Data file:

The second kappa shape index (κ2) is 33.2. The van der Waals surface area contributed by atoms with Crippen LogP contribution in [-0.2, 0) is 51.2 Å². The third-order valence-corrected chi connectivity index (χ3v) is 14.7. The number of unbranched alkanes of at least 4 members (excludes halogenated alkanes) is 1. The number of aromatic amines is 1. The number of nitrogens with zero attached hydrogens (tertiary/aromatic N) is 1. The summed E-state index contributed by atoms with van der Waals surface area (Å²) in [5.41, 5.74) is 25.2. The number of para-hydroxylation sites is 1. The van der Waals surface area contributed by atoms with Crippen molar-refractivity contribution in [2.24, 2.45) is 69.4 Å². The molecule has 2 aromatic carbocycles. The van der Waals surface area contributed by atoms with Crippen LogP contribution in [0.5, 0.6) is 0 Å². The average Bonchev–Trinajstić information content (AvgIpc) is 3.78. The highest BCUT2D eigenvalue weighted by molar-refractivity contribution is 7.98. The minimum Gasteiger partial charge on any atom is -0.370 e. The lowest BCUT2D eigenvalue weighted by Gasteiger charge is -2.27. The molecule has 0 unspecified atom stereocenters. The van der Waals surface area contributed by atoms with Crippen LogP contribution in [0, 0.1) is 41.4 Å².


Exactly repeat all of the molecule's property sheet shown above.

The second kappa shape index (κ2) is 33.2. The van der Waals surface area contributed by atoms with Crippen LogP contribution in [-0.2, 0) is 51.2 Å². The third-order valence-corrected chi connectivity index (χ3v) is 14.7. The number of unbranched alkanes of at least 4 members (excludes halogenated alkanes) is 1. The number of aromatic amines is 1. The number of nitrogens with zero attached hydrogens (tertiary/aromatic N) is 1. The summed E-state index contributed by atoms with van der Waals surface area (Å²) in [5.41, 5.74) is 25.2. The number of para-hydroxylation sites is 1. The van der Waals surface area contributed by atoms with Crippen molar-refractivity contribution in [2.24, 2.45) is 69.4 Å². The molecule has 2 aromatic carbocycles. The van der Waals surface area contributed by atoms with Crippen LogP contribution in [0.5, 0.6) is 0 Å². The average Bonchev–Trinajstić information content (AvgIpc) is 3.78. The highest BCUT2D eigenvalue weighted by molar-refractivity contribution is 7.98. The minimum Gasteiger partial charge on any atom is -0.370 e. The lowest BCUT2D eigenvalue weighted by Gasteiger charge is -2.27. The molecule has 0 unspecified atom stereocenters. The van der Waals surface area contributed by atoms with Crippen LogP contribution in [0, 0.1) is 41.4 Å².